Heze in Shandong province has become a topic of heated discussion after it decided to relax its home sales ban, becoming the first Chinese city to do so amid the nation's year-long policy to curb real estate speculation.
In an announcement by the local government on Tuesday, in order to promote the healthy and stable development of the local real estate market, it revealed that it had canceled the residential property resale ban that was introduced last year.
According to that rule, local residents could only resell their property after two years, while a limit of three years was imposed on non-local purchasers.
"Heze is the first city to lift the home sales ban since strict policies started being introduced in China in September 2016 to cool the overheated property market," said Yang Hongxu, deputy director of E-House China, a real estate services provider.
"Currently the local authorities are allowed to adopt different policies based on their own situation," Yang said.
"It is impractical for first and second-tier cities which experienced significant price increases in the past to lift the ban, but lower-tier cities such as Heze have more flexibility in policymaking."
Real estate columnist and commentator Xie Yifeng, explaining the logic behind Heze's decision, said: "There is a distinct conflict between supply and demand. The city is short of newly built residential property, but second-hand properties can't be put on market. Demand for second-hand property is exceeding supply."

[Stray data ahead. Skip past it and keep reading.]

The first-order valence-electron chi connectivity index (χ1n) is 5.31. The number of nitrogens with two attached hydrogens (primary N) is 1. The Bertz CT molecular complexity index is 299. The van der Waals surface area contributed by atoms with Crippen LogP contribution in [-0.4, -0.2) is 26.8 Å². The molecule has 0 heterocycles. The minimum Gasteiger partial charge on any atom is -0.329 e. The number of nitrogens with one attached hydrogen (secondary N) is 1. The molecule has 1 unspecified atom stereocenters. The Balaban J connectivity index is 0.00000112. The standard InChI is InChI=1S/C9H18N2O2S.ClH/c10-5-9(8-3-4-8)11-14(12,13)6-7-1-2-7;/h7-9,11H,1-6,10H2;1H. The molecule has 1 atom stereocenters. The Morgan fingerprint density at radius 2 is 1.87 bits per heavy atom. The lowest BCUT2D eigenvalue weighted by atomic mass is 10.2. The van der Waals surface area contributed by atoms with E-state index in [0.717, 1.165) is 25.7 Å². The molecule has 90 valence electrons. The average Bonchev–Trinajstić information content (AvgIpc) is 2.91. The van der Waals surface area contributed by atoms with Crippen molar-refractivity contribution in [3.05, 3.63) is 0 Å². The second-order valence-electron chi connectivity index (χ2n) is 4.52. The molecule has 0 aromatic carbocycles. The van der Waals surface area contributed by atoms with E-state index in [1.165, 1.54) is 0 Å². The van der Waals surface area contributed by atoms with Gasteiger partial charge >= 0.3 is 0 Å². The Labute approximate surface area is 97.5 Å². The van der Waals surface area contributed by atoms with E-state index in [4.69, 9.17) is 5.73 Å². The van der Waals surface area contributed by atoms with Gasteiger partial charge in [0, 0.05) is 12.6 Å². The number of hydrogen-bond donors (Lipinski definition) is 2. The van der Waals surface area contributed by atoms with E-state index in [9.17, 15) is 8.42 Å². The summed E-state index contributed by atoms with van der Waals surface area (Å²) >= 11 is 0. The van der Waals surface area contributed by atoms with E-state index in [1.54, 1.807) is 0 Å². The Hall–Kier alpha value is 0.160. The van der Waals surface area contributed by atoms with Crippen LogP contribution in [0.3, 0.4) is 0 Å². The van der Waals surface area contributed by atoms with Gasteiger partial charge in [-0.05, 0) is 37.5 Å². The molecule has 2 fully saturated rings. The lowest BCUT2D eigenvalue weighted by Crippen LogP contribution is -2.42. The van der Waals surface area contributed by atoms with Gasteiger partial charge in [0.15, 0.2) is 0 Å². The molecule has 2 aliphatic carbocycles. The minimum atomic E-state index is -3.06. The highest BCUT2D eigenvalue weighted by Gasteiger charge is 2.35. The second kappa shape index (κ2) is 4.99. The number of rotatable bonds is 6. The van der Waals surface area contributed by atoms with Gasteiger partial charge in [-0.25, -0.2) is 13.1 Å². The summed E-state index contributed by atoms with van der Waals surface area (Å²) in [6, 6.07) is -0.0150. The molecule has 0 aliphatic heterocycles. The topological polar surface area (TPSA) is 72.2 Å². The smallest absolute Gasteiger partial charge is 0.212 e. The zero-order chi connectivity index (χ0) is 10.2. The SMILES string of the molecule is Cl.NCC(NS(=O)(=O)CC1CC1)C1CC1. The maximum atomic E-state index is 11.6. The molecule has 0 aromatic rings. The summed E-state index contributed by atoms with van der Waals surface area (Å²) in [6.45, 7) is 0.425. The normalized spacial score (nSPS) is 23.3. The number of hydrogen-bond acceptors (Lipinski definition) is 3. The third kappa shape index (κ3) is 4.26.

The stock market reacted quickly to the news, with some property developers' stocks soaring. Lushang Property Co Ltd rose 10.09 percent on Wednesday to 3.49 yuan (51 cents) per share. Rongan Property Co Ltd also benefited, seeing a 9.96 percent increase in its stock price.
Heze's move has sparked heated discussion in the industry. Zhang Dawei, chief analyst at Centaline Property Agency Ltd, said it should not go ahead and pointed to the considerable impact it will have on the market.
"The ban has been a signature policy to curb speculation in recent years, and such a policy has played a huge role in cooling down the market," Zhang said. "There are over 90 cities in China that have implemented such bans."
"Heze's action should be halted, and it is very likely to be halted," he added, saying the move by the local authorities in Heze would encourage speculative investment.
Yang also predicted that the local authority might be unable to handle the pressure resulting from its decision and backtrack on it as a result.
According to a report in Securities Times, the provincial urban-rural housing construction department of Shandong was not notified before Heze released the policy, and it has been looking into the matter.